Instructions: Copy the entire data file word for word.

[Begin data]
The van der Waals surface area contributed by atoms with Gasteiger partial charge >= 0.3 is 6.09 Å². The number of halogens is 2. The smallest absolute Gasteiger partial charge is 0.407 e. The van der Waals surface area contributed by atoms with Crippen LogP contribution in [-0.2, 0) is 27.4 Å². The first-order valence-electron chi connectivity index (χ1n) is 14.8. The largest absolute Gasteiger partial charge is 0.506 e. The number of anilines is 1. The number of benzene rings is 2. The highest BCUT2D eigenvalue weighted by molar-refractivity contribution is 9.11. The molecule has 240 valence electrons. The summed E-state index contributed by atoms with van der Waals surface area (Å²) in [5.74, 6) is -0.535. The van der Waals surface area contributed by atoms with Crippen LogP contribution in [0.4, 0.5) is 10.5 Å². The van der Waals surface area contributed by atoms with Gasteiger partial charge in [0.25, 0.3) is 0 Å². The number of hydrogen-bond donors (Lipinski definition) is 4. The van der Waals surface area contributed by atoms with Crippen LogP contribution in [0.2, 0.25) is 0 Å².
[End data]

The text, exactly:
The van der Waals surface area contributed by atoms with Gasteiger partial charge >= 0.3 is 6.09 Å². The number of halogens is 2. The smallest absolute Gasteiger partial charge is 0.407 e. The van der Waals surface area contributed by atoms with Crippen LogP contribution in [-0.2, 0) is 27.4 Å². The first-order valence-electron chi connectivity index (χ1n) is 14.8. The largest absolute Gasteiger partial charge is 0.506 e. The number of anilines is 1. The number of benzene rings is 2. The highest BCUT2D eigenvalue weighted by molar-refractivity contribution is 9.11. The molecule has 240 valence electrons. The summed E-state index contributed by atoms with van der Waals surface area (Å²) in [5.74, 6) is -0.535. The van der Waals surface area contributed by atoms with Crippen LogP contribution in [0.4, 0.5) is 10.5 Å². The van der Waals surface area contributed by atoms with Gasteiger partial charge in [0.25, 0.3) is 0 Å². The number of hydrogen-bond donors (Lipinski definition) is 4. The van der Waals surface area contributed by atoms with Crippen LogP contribution in [0.2, 0.25) is 0 Å².